This new resource supports the use of practicals across various new 2015 A-level biology specifications (OCR, AQA, Edexcel and Eduqas). Students conduct Thin Layer Chromatography individually or in pairs to separate and identify the photosynthetic pigments from plant material within half an hour. This simple method has been designed to produce good separation of photosynthetic pigments using solvents that are suitable for use in a school biology laboratory.
GRAIN is a small international non-profit organisation that works to support small farmers and social movements in their struggles for community-controlled and biodiversity-based food systems
From genomic libraries of purple sulphur bacteria, fragments were cloned that encoded for proteins involved in the synthesis of poly(3-hydroxyalkanoic acids), PHA. A 12.5- and a 15.0- plus a 15.6-kbp
Curated}} {{Biorealm Genus}} [[Image:e_ezovicum.png,frame,right,Erythromicrobium ezovicum Image from [http://141.150.157.117:8080/prokPUB/chaphtm/309/COMPLETE.htm V. V. Yurkov, "Aerobic Phototrophic Proteobacteria", March, 2001. Springer-Verlag New York, LLC.]]] ==Classification== ===Higher order taxa:=== Bacteria; Proteobacteria; Alphaproteobacteria; Sphingomonadales; Erythrobacteraceae ===Species:=== Erythromicrobium ezovicum, E. hydrolyticum, E. ramosum, Erythromicrobium sp. {, , height="10" bgcolor="#FFDF95" , NCBI: [http://www.ncbi.nlm.nih.gov/Taxonomy/Browser/wwwtax.cgi?id=35810 Taxonomy] ,} ==Description and Significance== Despite the presence of bacteriochlorophyll a (Bchl a), Erythromicrobium is not capable of growing photosynthetically, which distinguishes the bacterium from other Bchl a-containing groups. Other main features include low levels of photosynthetic units in cells and strong inhibition by light of Bchl a synthesis (Yurkov et al). Due to the ...
ID G2E4Q3_9GAMM Unreviewed; 601 AA. AC G2E4Q3; DT 16-NOV-2011, integrated into UniProtKB/TrEMBL. DT 16-NOV-2011, sequence version 1. DT 25-OCT-2017, entry version 24. DE RecName: Full=V-type ATP synthase subunit I {ECO:0000256,RuleBase:RU361189}; GN ORFNames=ThidrDRAFT_3266 {ECO:0000313,EMBL:EGV29529.1}; OS Thiorhodococcus drewsii AZ1. OC Bacteria; Proteobacteria; Gammaproteobacteria; Chromatiales; OC Chromatiaceae; Thiorhodococcus. OX NCBI_TaxID=765913 {ECO:0000313,EMBL:EGV29529.1, ECO:0000313,Proteomes:UP000004200}; RN [1] {ECO:0000313,EMBL:EGV29529.1, ECO:0000313,Proteomes:UP000004200} RP NUCLEOTIDE SEQUENCE [LARGE SCALE GENOMIC DNA]. RC STRAIN=AZ1 {ECO:0000313,EMBL:EGV29529.1, RC ECO:0000313,Proteomes:UP000004200}; RG US DOE Joint Genome Institute (JGI-PGF); RA Lucas S., Han J., Lapidus A., Cheng J.-F., Goodwin L., Pitluck S., RA Peters L., Land M.L., Hauser L., Vogl K., Liu Z., Imhoff J., Thiel V., RA Frigaard N.-U., Bryant D.A., Woyke T.J.; RT "The draft genome of Thiorhodococcus drewsii ...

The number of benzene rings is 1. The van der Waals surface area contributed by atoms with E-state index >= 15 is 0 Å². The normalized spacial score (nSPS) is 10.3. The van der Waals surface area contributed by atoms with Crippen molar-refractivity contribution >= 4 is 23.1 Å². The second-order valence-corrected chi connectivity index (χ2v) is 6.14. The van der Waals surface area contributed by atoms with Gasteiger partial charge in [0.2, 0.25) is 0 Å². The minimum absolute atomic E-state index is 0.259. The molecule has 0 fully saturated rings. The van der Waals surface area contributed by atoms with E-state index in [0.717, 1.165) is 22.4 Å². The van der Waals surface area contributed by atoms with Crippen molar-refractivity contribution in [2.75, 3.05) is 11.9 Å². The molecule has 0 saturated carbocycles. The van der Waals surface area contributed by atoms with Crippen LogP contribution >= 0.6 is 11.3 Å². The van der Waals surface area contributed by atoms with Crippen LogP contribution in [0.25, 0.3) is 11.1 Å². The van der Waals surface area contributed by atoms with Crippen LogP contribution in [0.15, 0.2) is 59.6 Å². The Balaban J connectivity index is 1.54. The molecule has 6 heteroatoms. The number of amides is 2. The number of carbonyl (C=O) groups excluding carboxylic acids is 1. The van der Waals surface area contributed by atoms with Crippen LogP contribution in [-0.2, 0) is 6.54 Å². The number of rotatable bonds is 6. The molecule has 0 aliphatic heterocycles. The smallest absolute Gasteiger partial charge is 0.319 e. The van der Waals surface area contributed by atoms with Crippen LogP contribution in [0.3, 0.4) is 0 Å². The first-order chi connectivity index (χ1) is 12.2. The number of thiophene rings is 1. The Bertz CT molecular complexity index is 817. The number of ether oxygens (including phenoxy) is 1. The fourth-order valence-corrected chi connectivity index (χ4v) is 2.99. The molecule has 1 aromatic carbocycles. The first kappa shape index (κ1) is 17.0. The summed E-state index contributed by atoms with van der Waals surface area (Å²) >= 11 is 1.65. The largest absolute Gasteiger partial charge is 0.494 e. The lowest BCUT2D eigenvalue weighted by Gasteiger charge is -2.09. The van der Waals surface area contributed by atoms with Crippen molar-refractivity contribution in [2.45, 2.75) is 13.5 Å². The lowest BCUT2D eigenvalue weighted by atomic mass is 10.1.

Get an answer for what photosynthetic pigments are present in euglenophyta? and find homework help for other Photosynthesis questions at eNotes
Bacteriochlorophyll a Containing Microbes (BCM) are a unique group of microorganisms in the marine environment. Accurate determination of their abundance is critical for understanding their role in energy flow and carbon cycle in the ecosystem. The I
Biohazard level, growth media and temperature, gram stain, industrial applications and more information for Altererythrobacter ishigakiensis.
A reddish-brown bacterium was isolated from photoheterotrophic enrichments of mangrove soil from the western coast of India, in a medium that contained 10 % (w/v) NaCl. Phylogenetic analysis on the basis of 16S rRNA gene sequences showed that strain JA100T clusters with species of the genus Marichromatium of the class Gammaproteobacteria. Cells of strain JA100T are Gram-negative, motile rods with monopolar single flagella; they require NaCl, the optimum concentration being 1-4 %, and tolerate concentrations up to 13 %. The strain has vesicular internal membrane structures, bacteriochlorophyll a and, most probably, carotenoids of the spirilloxanthin series. No growth factors are required. A reduced sulfur source is required for growth, and, during growth on reduced sulfur sources as electron donors, sulfur is intermediately deposited as a single large granule within the cell. Strain JA100T could not grow at the expense of other tricarboxylic acid cycle intermediates, except malate. On the basis of 16S